Yet many elements of the apartment remain just as Roth originally designed them, particularly the floorplan and discreet elevator entrance. Although critics say 417’s low-key exterior is not representative of Roth’s generally more ornate work, the interiors contain many features common to his designs. Alpern, the architectual historian, wrote in an article about the building that the skillfully laid out rooms offered well-framed views from the entrance foyers of fireplaces, windows, or other architectural features at the right angles.
The apartments Roth built are all spacious, with large kitchens and several bedrooms. His signature accomplishments were introducing a centrally located foyer and adding a private service elevator for deliveries in many of his luxury apartment houses. He was able to convince developers to spend money and put fewer but better designed apartments into his buildings, “a skill not all architects have,” Alpern said. He added that the work that Roth put into creating quality living spaces makes the apartments more valuable now than similar ones designed by his contemporaries.
“417 as it was originally laid out was very, very good,” Alpern said. “I like it, it was an elegantly restrained building from the outside, and finally a few years ago, they cleaned it.”
Even with the splitting of the 16-room top floor apartments, no unit in the building is smaller than 2,800 square feet, Dusovic said, with some apartments as large as 4,000 sq. ft. In 2010, one apartment sold for $7.7 million.
With her west-facing apartment, Zavaleta had grand views. “The apartment was 4,000 square feet. It was enormous. My kids would skate in there and bicycle in there–it was so big,” she said. “I grew up in India and we lived in big homes. And my ex-husband was South American. I was very comfortable. I loved it. It was very nice, a very well-maintained building. It was expensive at that time, but after we left it multiplied, like doubled in value, and therefore now maintenances are now very high. I regret having given up that but my husband was strong and insistent and I couldn’t fight him on that.”
The building developers, Bing and Bing, also ensured that the upper-floor apartments had permanent light on the south side by purchasing the two-story carriage house next door with a garage on the first floor and living quarters above. Servants or guests would stay there, Dusovic said, until the 1940s, when the short building was sold and businesses took over.
“It actually was a TGI Fridays when I moved in,” former resident Peter Primont told me when we met. Now the building, 410 Park, houses high-end Italian clothes retailer Stefano Ricci. Before the TGI Fridays, Alpern said, “it had a whole succession of businesses. . . . The facade has been redone a couple times.” The first floor of 417 Park has also featured retail space since at least 1933. Formerly Barra of Italy, the store is now home to the shoe line of Walter Steiger. A dentist also has an office on the side of the building. As the board prohibits leases, Dusovic said these business operators actually own the office space. “They own it for investment,” he said.
Despite its history and legacy design, 417 Park has not been landmarked. Other Roth buildings, from the Ritz Tower to the LOOK Building, have received the designation by the Landmarks Preservation Commission. When activists heard about the potential increased development of the East Midtown Rezoning proposal, the Historic Districts Council put 417 on a list of 78 significant buildings threatened by the plan. Discussion with the landmarks commission narrowed the final list to 31 structures, including 417 Park and four of the 12 other existing Roth-designed structures between 46th and 57th Street. The Universal Pictures Building is also on the roster. But little action has been taken to formalize an official status for any of these buildings.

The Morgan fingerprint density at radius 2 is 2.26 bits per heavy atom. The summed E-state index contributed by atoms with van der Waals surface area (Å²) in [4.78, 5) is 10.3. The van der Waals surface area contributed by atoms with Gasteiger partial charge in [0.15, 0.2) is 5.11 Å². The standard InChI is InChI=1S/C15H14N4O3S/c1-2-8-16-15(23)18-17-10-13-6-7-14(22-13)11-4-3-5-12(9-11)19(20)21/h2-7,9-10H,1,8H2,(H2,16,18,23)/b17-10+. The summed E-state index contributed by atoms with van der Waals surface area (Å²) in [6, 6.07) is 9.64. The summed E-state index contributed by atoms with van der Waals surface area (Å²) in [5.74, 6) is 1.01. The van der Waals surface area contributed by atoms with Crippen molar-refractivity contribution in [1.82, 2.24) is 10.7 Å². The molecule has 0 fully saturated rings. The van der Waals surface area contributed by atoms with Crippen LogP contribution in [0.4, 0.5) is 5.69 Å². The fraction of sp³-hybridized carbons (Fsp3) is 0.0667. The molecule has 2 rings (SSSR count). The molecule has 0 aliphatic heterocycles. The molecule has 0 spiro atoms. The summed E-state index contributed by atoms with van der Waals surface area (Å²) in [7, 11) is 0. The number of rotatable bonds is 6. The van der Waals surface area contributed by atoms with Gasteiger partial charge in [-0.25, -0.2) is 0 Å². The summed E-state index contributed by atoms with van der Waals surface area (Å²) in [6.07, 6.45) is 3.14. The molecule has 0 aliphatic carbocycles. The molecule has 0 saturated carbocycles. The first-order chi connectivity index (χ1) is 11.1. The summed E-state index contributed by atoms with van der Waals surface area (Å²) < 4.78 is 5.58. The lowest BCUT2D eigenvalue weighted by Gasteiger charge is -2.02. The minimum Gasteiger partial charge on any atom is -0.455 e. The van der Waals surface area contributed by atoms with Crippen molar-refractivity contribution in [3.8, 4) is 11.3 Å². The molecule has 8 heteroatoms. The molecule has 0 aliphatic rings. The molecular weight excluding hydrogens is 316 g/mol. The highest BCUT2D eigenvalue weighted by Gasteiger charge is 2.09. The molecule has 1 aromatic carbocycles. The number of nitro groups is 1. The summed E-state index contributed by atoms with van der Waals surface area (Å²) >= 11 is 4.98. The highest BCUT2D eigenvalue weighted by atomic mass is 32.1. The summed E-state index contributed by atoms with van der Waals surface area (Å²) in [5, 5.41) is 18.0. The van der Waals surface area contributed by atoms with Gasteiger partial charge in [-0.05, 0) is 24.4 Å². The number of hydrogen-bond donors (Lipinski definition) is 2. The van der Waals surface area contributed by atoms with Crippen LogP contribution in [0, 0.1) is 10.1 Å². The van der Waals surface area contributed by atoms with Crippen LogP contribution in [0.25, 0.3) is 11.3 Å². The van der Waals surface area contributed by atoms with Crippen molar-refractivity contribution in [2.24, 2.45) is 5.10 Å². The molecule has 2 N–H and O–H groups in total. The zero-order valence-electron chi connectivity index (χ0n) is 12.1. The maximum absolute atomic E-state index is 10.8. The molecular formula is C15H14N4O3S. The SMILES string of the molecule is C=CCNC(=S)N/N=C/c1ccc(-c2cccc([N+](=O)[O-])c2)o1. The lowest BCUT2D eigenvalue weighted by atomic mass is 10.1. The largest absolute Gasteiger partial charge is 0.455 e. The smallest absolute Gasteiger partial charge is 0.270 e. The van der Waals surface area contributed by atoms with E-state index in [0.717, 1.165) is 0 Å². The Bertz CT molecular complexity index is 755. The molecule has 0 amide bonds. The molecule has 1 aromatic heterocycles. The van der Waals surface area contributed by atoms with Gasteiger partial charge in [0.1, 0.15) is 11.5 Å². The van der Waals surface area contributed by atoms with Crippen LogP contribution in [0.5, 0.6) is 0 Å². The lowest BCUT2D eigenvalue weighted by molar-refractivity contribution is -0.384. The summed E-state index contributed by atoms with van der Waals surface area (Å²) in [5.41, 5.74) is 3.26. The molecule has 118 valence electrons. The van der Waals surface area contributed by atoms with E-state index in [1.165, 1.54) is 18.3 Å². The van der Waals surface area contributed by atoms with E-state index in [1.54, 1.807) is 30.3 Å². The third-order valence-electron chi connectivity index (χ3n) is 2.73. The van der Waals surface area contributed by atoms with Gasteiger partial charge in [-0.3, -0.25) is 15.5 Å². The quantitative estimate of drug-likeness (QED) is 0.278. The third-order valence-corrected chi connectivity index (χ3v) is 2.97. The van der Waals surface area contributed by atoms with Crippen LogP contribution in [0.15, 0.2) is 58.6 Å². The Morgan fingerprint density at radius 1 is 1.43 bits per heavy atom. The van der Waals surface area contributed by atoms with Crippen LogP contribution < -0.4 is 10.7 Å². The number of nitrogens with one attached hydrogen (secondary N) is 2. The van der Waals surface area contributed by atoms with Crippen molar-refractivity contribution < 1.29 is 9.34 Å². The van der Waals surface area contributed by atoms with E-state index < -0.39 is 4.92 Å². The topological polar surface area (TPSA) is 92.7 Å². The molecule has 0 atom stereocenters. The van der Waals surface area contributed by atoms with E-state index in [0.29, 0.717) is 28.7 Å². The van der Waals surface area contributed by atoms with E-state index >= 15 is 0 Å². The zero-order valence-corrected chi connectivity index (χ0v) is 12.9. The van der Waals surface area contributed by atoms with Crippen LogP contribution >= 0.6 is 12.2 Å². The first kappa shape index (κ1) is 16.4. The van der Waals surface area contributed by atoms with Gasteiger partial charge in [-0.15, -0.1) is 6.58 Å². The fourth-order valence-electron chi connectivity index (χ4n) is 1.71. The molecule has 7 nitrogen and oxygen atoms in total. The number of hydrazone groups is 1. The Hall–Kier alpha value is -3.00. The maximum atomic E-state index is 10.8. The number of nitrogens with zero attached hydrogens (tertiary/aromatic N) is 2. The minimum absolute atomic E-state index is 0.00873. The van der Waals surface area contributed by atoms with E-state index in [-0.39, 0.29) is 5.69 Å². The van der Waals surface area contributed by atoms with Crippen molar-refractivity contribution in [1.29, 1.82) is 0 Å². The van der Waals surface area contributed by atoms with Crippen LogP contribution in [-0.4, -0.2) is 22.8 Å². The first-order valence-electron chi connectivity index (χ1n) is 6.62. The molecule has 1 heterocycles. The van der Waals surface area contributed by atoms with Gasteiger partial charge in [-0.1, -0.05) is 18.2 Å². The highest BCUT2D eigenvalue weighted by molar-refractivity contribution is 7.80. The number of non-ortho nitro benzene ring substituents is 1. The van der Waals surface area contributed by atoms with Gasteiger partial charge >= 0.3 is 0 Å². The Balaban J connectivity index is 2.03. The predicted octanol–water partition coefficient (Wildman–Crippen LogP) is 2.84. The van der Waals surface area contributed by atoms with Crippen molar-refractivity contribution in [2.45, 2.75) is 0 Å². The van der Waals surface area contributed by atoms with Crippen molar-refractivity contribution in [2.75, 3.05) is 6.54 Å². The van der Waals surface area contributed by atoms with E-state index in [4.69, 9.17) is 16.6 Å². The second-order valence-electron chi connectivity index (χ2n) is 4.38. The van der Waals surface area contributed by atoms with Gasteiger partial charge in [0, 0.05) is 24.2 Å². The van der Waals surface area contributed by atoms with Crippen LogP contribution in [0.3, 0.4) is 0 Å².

“Obviously it doesn’t need to be landmarked because it’s a co-op and the people who live there [have no interest in selling 417],” Alpern said. “Theoretically it should be landmarked so that some board isn’t going to replace the windows with single-pane windows, [or] put a different top on the cornice. The board could do this if they were crazy enough to do that.”
The apartment building does adhere to some historicizing guidelines, such as making sure the light fixtures, facade and lobby interior remain as close as possible to the original. Some residents, Dusovic said, have even retained the 1920s intercom units inside their apartments. While most have renovated the interiors of their apartments, their respect for the building itself is evident in even the most casual of conversations. Its elegant design and spacious layout make it stand out among the more austere buildings around it.
“It’s a refuge in midtown,” said Raysman, who lives on the second floor, “which is why I think we would be very sad. I’m not saying we wouldn’t want to [sell, if there were a great offer]. It would not be something we would do with a happy heart.”
Former residents also maintain an affinity for the building. Williams said that after she finishes spending much of her time on the horse-riding circuit, which has brought her to live in the countryside, she would like to move back to 417 Park.
Primont said he spent about six years in a post-war, white brick apartment building across from the Frick Museum on East 70th Street. “It was a very nice apartment and the building was a very nice building, but it was just plain,” he said. “You wouldn’t walk in and go ‘Wow,’ whereas this apartment you would walk in and go ‘Wow,’ just like if you walk into the lobby at 417 Park, you would say, ‘Wow.’”
Even with discussion of rezoning returning to the City Council later this year or next, the likelihood is that 417 will retain its current status and perhaps influence the nascent trend back to more residential life in East Midtown. In the last year, both UBS and Citigroup announced plans to vacate most if not all of their Park Avenue offices, located at 49th and 54th Streets, respectively. Up at 56th Street, a live videocam tracks the progress of 432 Park, where the 92nd floor penthouse lists for $79.5 million.
On 55th Street east of Park Avenue, orange signs warn of delays from the construction of the East Side Access transit line further down the block. But 417 stands serenely, its limestone facade still a dirty grey despite a cleaning in 2006. Few pass in or out, but the doormen are there, guarding the “holdout house,” as historians put it.
“417 Park doesn’t shout,” Alpern said, “417 whispers.”